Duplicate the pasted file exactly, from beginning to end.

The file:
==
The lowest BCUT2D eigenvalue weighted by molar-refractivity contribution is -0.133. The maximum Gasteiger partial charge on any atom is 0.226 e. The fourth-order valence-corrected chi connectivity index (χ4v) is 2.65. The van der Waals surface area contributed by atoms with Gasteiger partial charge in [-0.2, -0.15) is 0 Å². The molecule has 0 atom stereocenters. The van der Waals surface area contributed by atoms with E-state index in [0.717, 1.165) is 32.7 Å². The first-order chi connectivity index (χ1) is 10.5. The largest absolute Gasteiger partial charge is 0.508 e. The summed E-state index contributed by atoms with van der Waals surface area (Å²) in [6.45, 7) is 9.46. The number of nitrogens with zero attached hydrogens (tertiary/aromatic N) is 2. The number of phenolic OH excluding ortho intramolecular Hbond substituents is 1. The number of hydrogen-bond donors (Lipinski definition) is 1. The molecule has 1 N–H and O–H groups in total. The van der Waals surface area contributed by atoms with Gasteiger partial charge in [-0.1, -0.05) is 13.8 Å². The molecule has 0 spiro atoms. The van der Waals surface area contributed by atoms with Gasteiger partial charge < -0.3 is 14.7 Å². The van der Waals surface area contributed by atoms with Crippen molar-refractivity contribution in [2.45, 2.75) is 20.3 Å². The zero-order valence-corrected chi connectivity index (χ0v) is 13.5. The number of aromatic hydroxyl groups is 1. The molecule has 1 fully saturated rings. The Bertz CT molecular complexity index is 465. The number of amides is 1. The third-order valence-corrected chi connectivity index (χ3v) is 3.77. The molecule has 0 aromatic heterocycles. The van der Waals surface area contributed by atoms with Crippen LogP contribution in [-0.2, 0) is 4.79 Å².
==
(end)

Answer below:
The lowest BCUT2D eigenvalue weighted by molar-refractivity contribution is -0.133. The maximum Gasteiger partial charge on any atom is 0.226 e. The fourth-order valence-corrected chi connectivity index (χ4v) is 2.65. The van der Waals surface area contributed by atoms with Gasteiger partial charge in [-0.2, -0.15) is 0 Å². The molecule has 0 atom stereocenters. The van der Waals surface area contributed by atoms with E-state index in [0.717, 1.165) is 32.7 Å². The first-order chi connectivity index (χ1) is 10.5. The largest absolute Gasteiger partial charge is 0.508 e. The summed E-state index contributed by atoms with van der Waals surface area (Å²) in [6.45, 7) is 9.46. The number of nitrogens with zero attached hydrogens (tertiary/aromatic N) is 2. The number of phenolic OH excluding ortho intramolecular Hbond substituents is 1. The number of hydrogen-bond donors (Lipinski definition) is 1. The molecule has 1 N–H and O–H groups in total. The van der Waals surface area contributed by atoms with Gasteiger partial charge in [-0.1, -0.05) is 13.8 Å². The molecule has 0 spiro atoms. The van der Waals surface area contributed by atoms with Gasteiger partial charge < -0.3 is 14.7 Å². The van der Waals surface area contributed by atoms with Crippen molar-refractivity contribution in [2.45, 2.75) is 20.3 Å². The zero-order valence-corrected chi connectivity index (χ0v) is 13.5. The number of aromatic hydroxyl groups is 1. The molecule has 1 fully saturated rings. The Bertz CT molecular complexity index is 465. The number of amides is 1. The third-order valence-corrected chi connectivity index (χ3v) is 3.77. The molecule has 0 aromatic heterocycles. The van der Waals surface area contributed by atoms with Crippen LogP contribution in [-0.2, 0) is 4.79 Å².